When and if I have daughters, I don’t want to use the word nice. I want to use words like tenderhearted, bravery, and courageous in equal measure.

We aren’t called to be nice girls. We are called to love.

The Holy Spirit and I…we’re working on it.

“And you shall love the Lord your God with all your heart and with all your soul and with all your mind and with all your strength.’ The second is this: ‘You shall love your neighbor as yourself.’ There is no other commandment greater than these (Mark 12:30-31).”

I’d love to know your thoughts.
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16 thoughts on “Nice Girls.

  1. Cassie

    God is definitely moving in your heart, Nina. 1) those girls were behaving out of FEAR, and fear makes people do some awful things; 2) niceness is definitely an idol, it’s such a socially constructed construct, one that Jesus completely crushes through his actions. “Nice” Christians are what kept me away from Jesus for so long because I just thought they were hypocrites. And they are. We will never be totally “nice” because we are sinful, yet we are hypocrites because we are still working to be more like Jesus (at least we should be). Lovely post my friend.

    1. Nina Post author

      Cassie! I was actually nervous to post this and yours was the first comment I saw. I totally agree with niceness (I kind of held back in the post…sometimes I want to just say it: Jesus was not NICE!) It makes me sad that nice christians kept you away, especially because they are everywhere because it’s taught whether obviously or subtly that we should be nice. Your last sentence hit the nail on the head. I don’t really think Jesus cares if I am nice; he cares about my sanctification and increasing and eventual holiness.

  2. Biana Perez

    Oh gosh – I could relate to this post on a number of levels and I think growing up even a little different from the “norm” is hard!! I love that you shared this and hope to use the same ways to describe my daughter, if I’m lucky to have one!! xo, Biana – BlovedBoston

    1. Nina Post author

      Thanks, Biana. I appreciate you reading it. Kids don’t know how to react to different, I think, and it’s so hard being different from the norm.

  3. Emelia

    You are such a beautiful soul…that’s how I would describe you. I struggled with being the mean girl before, I shouldn’t use the word struggle, because looking back, it wasn’t a struggle…I was depressed and expressed my feelings and emotions really poorly. I never want to be that person ever again so I work hard every day to turn the times I am feeling sad, anxious and mad in to a learning experience. I don’t ever want to be labeled mean or rude, I want people to remember me and think of me in a better light. Excellent post Nina, much love to you!

    1. Nina Post author

      Oh Emelia, thank you. Believe me, I mess up all the freakin time it seems. Thanks for sharing your pov. It puts things in perspective. I have never thought of you but it takes a big person to look inward and figure out the cause and do something about it. xo

  4. chelsea jacobs

    THIS IS SO GOOD. I think focusing on being nice isn’t the issue for me, it’s focusing on what I KNOW is right in my gut. Like, I know it’s not right to be mean to people, but I also know it’s not right to not stand up for myself. There’s a good balance to be found.

    PS, I totally did the same thing with my eyebrows.

    1. Nina Post author

      Agreed on the balance also my mom said to add that she took me to get them waxed and they were fixed. LOL

  5. Rebecca

    This was beautiful, Nina. Growing up as a girl is so hard. Especially in middle school and high school. And I think at some point as we grow older we are taught being “nice” is what is right and we lose out on authentically loving our friends. It’s not always about smiling and saying the things we think people want to hear. Sometimes we have to lovingly say things that might hurt but help our friends grow.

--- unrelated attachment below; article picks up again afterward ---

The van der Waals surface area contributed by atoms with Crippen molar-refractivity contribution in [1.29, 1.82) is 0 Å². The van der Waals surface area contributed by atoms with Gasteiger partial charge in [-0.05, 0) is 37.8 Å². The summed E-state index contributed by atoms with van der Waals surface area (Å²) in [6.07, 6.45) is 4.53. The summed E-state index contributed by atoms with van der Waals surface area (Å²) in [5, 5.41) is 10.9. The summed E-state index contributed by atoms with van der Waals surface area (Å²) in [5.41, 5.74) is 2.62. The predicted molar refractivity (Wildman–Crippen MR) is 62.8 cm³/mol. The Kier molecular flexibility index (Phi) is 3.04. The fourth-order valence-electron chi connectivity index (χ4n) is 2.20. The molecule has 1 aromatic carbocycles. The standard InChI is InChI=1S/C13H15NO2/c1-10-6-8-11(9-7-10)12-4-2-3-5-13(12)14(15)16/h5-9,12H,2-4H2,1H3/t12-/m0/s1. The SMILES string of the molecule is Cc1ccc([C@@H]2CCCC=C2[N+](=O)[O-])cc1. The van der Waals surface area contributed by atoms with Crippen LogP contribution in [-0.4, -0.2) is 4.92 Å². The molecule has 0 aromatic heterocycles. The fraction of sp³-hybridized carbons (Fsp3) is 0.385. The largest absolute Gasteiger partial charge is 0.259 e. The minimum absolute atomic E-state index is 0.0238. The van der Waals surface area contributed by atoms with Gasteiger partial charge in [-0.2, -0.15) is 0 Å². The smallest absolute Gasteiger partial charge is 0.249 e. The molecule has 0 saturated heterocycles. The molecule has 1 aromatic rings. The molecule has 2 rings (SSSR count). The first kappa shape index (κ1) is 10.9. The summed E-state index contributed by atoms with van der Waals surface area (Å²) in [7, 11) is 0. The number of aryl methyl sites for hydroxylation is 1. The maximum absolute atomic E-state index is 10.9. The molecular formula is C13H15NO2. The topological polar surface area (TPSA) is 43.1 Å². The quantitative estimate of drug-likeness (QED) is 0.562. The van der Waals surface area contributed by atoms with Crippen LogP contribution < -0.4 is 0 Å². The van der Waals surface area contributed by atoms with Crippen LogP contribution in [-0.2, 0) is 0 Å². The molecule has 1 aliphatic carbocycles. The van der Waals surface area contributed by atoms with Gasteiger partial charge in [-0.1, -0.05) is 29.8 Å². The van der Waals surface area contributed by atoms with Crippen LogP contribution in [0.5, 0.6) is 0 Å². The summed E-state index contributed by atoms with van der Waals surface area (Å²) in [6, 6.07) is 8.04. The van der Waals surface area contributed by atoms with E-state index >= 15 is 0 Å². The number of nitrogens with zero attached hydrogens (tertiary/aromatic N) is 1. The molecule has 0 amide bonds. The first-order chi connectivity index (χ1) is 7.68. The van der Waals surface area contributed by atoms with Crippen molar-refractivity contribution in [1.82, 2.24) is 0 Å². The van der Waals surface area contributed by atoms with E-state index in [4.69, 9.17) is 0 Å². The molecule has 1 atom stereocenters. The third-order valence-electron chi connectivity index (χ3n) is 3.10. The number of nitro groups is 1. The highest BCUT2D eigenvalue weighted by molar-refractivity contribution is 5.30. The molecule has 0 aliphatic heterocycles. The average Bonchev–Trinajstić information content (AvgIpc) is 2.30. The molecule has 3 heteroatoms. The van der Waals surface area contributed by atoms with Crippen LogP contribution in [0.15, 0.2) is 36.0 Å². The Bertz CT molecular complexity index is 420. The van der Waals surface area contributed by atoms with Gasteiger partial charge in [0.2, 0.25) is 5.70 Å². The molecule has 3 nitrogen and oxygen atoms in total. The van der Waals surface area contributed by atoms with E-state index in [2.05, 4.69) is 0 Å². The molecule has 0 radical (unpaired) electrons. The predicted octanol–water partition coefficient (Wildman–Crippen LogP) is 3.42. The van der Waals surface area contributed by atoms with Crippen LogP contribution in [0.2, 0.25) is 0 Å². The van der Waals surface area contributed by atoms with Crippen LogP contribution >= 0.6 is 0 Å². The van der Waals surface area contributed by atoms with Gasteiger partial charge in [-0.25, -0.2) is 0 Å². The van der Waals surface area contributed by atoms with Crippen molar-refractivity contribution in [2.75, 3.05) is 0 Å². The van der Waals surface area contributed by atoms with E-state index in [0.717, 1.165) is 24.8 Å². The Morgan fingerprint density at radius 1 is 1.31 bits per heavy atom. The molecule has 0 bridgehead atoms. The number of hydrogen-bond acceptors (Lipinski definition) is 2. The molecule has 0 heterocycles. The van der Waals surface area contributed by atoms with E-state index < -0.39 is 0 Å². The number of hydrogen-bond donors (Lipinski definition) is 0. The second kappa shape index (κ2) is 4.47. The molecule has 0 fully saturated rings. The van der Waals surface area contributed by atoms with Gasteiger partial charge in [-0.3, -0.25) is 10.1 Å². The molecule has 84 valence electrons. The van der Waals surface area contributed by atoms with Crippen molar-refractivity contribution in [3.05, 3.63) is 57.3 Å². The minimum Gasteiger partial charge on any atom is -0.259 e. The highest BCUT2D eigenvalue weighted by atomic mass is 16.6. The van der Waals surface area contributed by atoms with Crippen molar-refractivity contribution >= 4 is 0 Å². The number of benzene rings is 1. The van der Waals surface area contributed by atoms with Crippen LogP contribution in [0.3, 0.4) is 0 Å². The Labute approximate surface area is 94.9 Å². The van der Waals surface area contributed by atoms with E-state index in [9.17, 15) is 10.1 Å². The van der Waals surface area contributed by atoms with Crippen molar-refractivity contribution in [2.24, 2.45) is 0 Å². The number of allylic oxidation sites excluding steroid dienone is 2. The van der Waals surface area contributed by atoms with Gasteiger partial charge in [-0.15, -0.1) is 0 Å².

1. Nina Post author

      I completely agree, Rebecca. I had a whole part about speaking the truth in love but cut it for another time. I guess what sparked this is some people online clearly having issues with me but instead of telling me validly what criticism they have (which I welcome…any boss I’ve ever had will tell you so…it helps me learn) they are passive aggressive and nice and I am over it. No one should be a mean girl. And being a nice girl may help people sleep at night but I don’t think that’s the heart of Jesus. Rant over. 🙂

      1. Rebecca

        I’m not a fan of the passive aggressive either. If people don’t like me (and I certainly don’t expect everyone to) there’s no reason to pretend. I’d much rather spend my time and energy on people that do truly like me for me. I’m so sorry you’ve had to deal with people like that!

        1. Nina Post author

          Ha, I’ll be okay. I just feel like passive aggressive people tend to be kind of pervasive in the Christian community. Being direct is still seen as a bad thing sometimes. The truth in love is hard to do. It’s easier to be “nice.”

  6. Jo-Anne

    I knew some mean girls growing up, hated them with a passion………….just saying
    I suck at lying it just shows on my face that I am lying………..so I don’t even bother trying to lie.

  7. Allison

    Your story about plucking your eyebrows reminded me of when I overplucked my brows when I was 14 or 15, and probably went a year before I saw a picture of myself and noticed how uneven they were — and one of my first thoughts was “Why didn’t any of my friends say something??”

    Now I think that, if they noticed, they probably didn’t know how to kindly say anything to me directly. Sometimes I think girls are “mean” because they don’t really know how to relate to each with kindness and understanding — because we’re taught to be “nice” and never say anything mean to someone’s face. My dad always said “It’s not just what you say, it’s how you say it,” meaning both you say “nice” words in a mean way, or you can “mean” words in a kind, thoughtful way. I don’t always follow that advice, but most of the time I try my best. Wonderful post!

    1. Nina Post author

      You’re right. There is definitely a learning curve in learning how to relate to each other. Such a good point and makes a lot of sense why middle school includes so much angst! ha. Thank you for reading!